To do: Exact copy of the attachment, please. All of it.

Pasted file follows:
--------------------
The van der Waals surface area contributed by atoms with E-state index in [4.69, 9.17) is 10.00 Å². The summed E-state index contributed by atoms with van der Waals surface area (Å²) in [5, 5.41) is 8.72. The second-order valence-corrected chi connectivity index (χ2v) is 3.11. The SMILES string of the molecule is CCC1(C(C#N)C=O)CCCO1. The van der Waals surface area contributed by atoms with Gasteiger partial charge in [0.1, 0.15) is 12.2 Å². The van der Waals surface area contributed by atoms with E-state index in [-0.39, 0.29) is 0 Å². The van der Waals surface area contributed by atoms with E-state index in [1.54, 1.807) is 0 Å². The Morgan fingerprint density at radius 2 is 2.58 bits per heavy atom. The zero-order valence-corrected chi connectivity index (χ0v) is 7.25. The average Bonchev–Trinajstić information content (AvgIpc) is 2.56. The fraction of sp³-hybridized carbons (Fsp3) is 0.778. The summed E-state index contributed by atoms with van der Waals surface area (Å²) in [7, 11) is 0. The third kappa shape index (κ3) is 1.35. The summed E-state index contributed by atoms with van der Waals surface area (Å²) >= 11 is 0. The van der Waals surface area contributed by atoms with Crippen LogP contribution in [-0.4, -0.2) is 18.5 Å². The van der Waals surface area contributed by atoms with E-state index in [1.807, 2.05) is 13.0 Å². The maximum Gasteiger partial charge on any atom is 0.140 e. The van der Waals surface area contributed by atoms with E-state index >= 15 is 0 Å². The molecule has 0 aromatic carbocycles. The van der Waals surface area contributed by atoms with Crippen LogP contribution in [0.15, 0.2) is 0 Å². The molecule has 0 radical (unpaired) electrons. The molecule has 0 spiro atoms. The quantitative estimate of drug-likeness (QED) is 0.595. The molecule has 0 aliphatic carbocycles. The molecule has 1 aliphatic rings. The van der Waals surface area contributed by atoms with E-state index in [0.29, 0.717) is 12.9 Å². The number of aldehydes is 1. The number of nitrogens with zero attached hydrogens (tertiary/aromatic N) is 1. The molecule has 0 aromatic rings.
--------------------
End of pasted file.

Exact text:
The van der Waals surface area contributed by atoms with E-state index in [4.69, 9.17) is 10.00 Å². The summed E-state index contributed by atoms with van der Waals surface area (Å²) in [5, 5.41) is 8.72. The second-order valence-corrected chi connectivity index (χ2v) is 3.11. The SMILES string of the molecule is CCC1(C(C#N)C=O)CCCO1. The van der Waals surface area contributed by atoms with Gasteiger partial charge in [0.1, 0.15) is 12.2 Å². The van der Waals surface area contributed by atoms with E-state index in [-0.39, 0.29) is 0 Å². The van der Waals surface area contributed by atoms with E-state index in [1.54, 1.807) is 0 Å². The Morgan fingerprint density at radius 2 is 2.58 bits per heavy atom. The zero-order valence-corrected chi connectivity index (χ0v) is 7.25. The average Bonchev–Trinajstić information content (AvgIpc) is 2.56. The fraction of sp³-hybridized carbons (Fsp3) is 0.778. The summed E-state index contributed by atoms with van der Waals surface area (Å²) in [7, 11) is 0. The third kappa shape index (κ3) is 1.35. The summed E-state index contributed by atoms with van der Waals surface area (Å²) >= 11 is 0. The van der Waals surface area contributed by atoms with Crippen LogP contribution in [-0.4, -0.2) is 18.5 Å². The van der Waals surface area contributed by atoms with E-state index in [1.807, 2.05) is 13.0 Å². The maximum Gasteiger partial charge on any atom is 0.140 e. The van der Waals surface area contributed by atoms with E-state index >= 15 is 0 Å². The molecule has 0 aromatic carbocycles. The van der Waals surface area contributed by atoms with Crippen LogP contribution in [0.15, 0.2) is 0 Å². The molecule has 0 radical (unpaired) electrons. The molecule has 0 spiro atoms. The quantitative estimate of drug-likeness (QED) is 0.595. The molecule has 0 aliphatic carbocycles. The molecule has 1 aliphatic rings. The van der Waals surface area contributed by atoms with E-state index in [0.29, 0.717) is 12.9 Å². The number of aldehydes is 1. The number of nitrogens with zero attached hydrogens (tertiary/aromatic N) is 1. The molecule has 0 aromatic rings.